585 Identification of a Woman

Discuss DVDs and Blu-rays released by Criterion and the films on them. If it's got a spine number, it's in here. Threads may contain spoilers.
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Drucker
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Re: Gaumont French Releases

#51 Post by Drucker » Tue Jun 25, 2013 9:24 am

Bluray.com on Identification of A Woman from Gaumont.

The difference in color from the Criterion release seems to almost mirror the differences between the BFI and Criterion editions of Red Desert.

Robin Davies
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Re: 585 Identification of a Woman

#52 Post by Robin Davies » Tue Jun 25, 2013 1:44 pm

The Gaumont release looks excellent.
What a shame the extras have no English subtitles.

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jsteffe
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Re: Gaumont French Releases

#53 Post by jsteffe » Tue Jun 25, 2013 3:06 pm

Drucker wrote:Bluray.com on Identification of A Woman from Gaumont.

The difference in color from the Criterion release seems to almost mirror the differences between the BFI and Criterion editions of Red Desert.
To me the differences in color timing look, if anything, more dramatic than the Blu-rays of Red Desert. Does anyone know more about the transfer on which the Criterion Blu-ray was based? They're so different that they can't both be right.

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ellipsis7
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Re: 585 Identification of a Woman

#54 Post by ellipsis7 » Tue Jun 25, 2013 4:59 pm

It's very difficult... Take the scene in the Venice lagoon, it looks so great & exceptionally 'magic hour' on the Criterion, then so very real & finessed on the Gaumont... But then the subsequent scene in the Venice hotel seems so drenched in red/orange on the CC and more gritty and counterpointing blues and browns on the Gaumont.. I'm looking at original French lobby cards and other stills, my judgement is still reserved but have to to tend towards the Gaumont ... I'm thinking that MA was not revisonistically & retrospectively trying to do a Terrence Malick (like the CC) , but I guess the Gaumont could have with done a couple of tweeks warmer in certain scenes... Gaumont for now...
Last edited by ellipsis7 on Wed Jun 26, 2013 6:40 am, edited 1 time in total.

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MichaelB
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Re: 585 Identification of a Woman

#55 Post by MichaelB » Tue Jun 25, 2013 5:13 pm

Based on my admittedly decades-old memories of seeing it in 35mm, I too would incline towards the Gaumont.

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Lemmy Caution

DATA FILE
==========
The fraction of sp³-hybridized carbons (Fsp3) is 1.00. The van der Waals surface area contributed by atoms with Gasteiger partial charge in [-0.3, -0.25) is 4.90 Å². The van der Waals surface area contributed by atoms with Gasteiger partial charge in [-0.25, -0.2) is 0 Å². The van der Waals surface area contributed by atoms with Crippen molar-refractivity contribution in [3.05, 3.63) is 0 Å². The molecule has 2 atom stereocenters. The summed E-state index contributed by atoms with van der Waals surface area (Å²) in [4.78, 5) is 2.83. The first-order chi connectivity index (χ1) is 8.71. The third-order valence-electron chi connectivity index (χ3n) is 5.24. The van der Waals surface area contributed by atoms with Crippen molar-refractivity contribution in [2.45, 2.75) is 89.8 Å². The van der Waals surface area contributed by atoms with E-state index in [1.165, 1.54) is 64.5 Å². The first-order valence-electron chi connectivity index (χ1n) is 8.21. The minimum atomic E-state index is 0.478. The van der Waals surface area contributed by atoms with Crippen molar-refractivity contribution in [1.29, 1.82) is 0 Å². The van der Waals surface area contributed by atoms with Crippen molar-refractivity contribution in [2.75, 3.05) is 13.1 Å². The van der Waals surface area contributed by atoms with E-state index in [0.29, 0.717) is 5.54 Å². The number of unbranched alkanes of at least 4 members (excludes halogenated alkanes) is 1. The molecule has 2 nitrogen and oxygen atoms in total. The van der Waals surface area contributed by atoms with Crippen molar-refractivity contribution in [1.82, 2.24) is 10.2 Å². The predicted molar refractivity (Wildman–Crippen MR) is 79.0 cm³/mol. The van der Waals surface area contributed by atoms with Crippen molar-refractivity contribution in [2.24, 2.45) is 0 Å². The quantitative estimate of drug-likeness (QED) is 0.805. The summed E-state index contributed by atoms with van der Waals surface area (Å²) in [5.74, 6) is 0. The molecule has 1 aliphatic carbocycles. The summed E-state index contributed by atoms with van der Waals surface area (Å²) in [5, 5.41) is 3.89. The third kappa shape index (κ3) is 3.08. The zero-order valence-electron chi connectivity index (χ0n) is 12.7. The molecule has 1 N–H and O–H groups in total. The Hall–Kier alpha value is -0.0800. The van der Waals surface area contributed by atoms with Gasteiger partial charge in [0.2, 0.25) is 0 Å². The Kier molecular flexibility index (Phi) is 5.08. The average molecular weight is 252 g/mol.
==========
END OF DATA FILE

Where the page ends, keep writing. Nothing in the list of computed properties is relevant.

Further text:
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Identification of a Failure

#56 Post by Lemmy Caution » Wed Feb 25, 2015 12:37 pm

For me, this rates as one of the worst films in the Wacky C Collection.
Terrible dialogue, stilted acting, iffy production values, a meandering self-indulgent narrative, unappealing characters, a long run time. A real struggle for me to get through.
A few of the old buildings and walls were nice ...

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warren oates
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Re: 585 Identification of a Woman

#57 Post by warren oates » Wed Feb 25, 2015 2:40 pm

Minus the "iffy production values," which I can't agree with, you might, in the right (or wrong?) frame of mind, level the same accusations against any of Antonioni's films. I guess I just can't understand why you'd even bother with this one if you weren't already on board with the maestro. I've always liked this film, always felt it was underrated. But I think it does get better with time and repeat viewings too. Watching the Blu-ray with a younger relative recently was my most fruitful viewing experience yet. To me this is a fairly straightforward film about its protagonist, a filmmaker who's in between things and looking for bits of the intrigue and drama in his relationships and everyday life that he can only really find in his art. He's continually playing games with himself, spying on his own quotidian existence as if it's a mystery that he must decode before it's too late, day-dreamily wishing he were like the guys in Blow-up and The Passenger. And the film ends when he stops dicking around and finally commits to a new project.

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Lemmy Caution
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Re: 585 Identification of a Woman

#58 Post by Lemmy Caution » Thu Feb 26, 2015 4:05 am

warren oates wrote:I guess I just can't understand why you'd even bother with this one if you weren't already on board with the maestro.
Suckered by the wacky C. Thought I'd try a film I never heard of. Did afterwards promise myself to steer clear of further Antonioni, as I don't care for any of his films.

Some of the editing in ID of a ♀ was clumsy and 80's TV movie quality.

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domino harvey
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Re: Identification of a Failure

#59 Post by domino harvey » Sun Jun 03, 2018 9:29 pm

Lemmy Caution wrote:
Wed Feb 25, 2015 12:37 pm
For me, this rates as one of the worst films in the Wacky C Collection.
Terrible dialogue, stilted acting, iffy production values, a meandering self-indulgent narrative, unappealing characters, a long run time. A real struggle for me to get through.
A few of the old buildings and walls were nice ...